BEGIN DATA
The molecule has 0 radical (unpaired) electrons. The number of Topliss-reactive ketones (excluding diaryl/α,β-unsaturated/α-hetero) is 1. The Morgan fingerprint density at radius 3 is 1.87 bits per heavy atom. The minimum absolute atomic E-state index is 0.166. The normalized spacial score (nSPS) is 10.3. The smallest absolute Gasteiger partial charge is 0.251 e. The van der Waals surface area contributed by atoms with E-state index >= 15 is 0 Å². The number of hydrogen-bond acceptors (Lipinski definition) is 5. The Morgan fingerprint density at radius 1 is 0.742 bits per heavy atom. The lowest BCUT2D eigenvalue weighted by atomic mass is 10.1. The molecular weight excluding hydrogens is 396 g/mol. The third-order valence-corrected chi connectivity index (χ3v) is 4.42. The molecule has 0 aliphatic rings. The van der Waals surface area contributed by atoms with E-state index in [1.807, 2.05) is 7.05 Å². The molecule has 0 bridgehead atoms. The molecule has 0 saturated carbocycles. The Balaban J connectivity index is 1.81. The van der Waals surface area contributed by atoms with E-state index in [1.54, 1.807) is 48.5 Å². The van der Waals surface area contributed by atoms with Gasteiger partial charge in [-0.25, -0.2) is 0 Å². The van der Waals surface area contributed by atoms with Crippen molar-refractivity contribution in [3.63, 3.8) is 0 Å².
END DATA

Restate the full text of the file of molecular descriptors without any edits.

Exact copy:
The molecule has 0 radical (unpaired) electrons. The number of Topliss-reactive ketones (excluding diaryl/α,β-unsaturated/α-hetero) is 1. The Morgan fingerprint density at radius 3 is 1.87 bits per heavy atom. The minimum absolute atomic E-state index is 0.166. The normalized spacial score (nSPS) is 10.3. The smallest absolute Gasteiger partial charge is 0.251 e. The van der Waals surface area contributed by atoms with E-state index >= 15 is 0 Å². The number of hydrogen-bond acceptors (Lipinski definition) is 5. The Morgan fingerprint density at radius 1 is 0.742 bits per heavy atom. The lowest BCUT2D eigenvalue weighted by atomic mass is 10.1. The molecular weight excluding hydrogens is 396 g/mol. The third-order valence-corrected chi connectivity index (χ3v) is 4.42. The molecule has 0 aliphatic rings. The van der Waals surface area contributed by atoms with E-state index in [1.807, 2.05) is 7.05 Å². The molecule has 0 bridgehead atoms. The molecule has 0 saturated carbocycles. The Balaban J connectivity index is 1.81. The van der Waals surface area contributed by atoms with E-state index in [1.54, 1.807) is 48.5 Å². The van der Waals surface area contributed by atoms with Gasteiger partial charge in [-0.25, -0.2) is 0 Å². The van der Waals surface area contributed by atoms with Crippen molar-refractivity contribution in [3.63, 3.8) is 0 Å².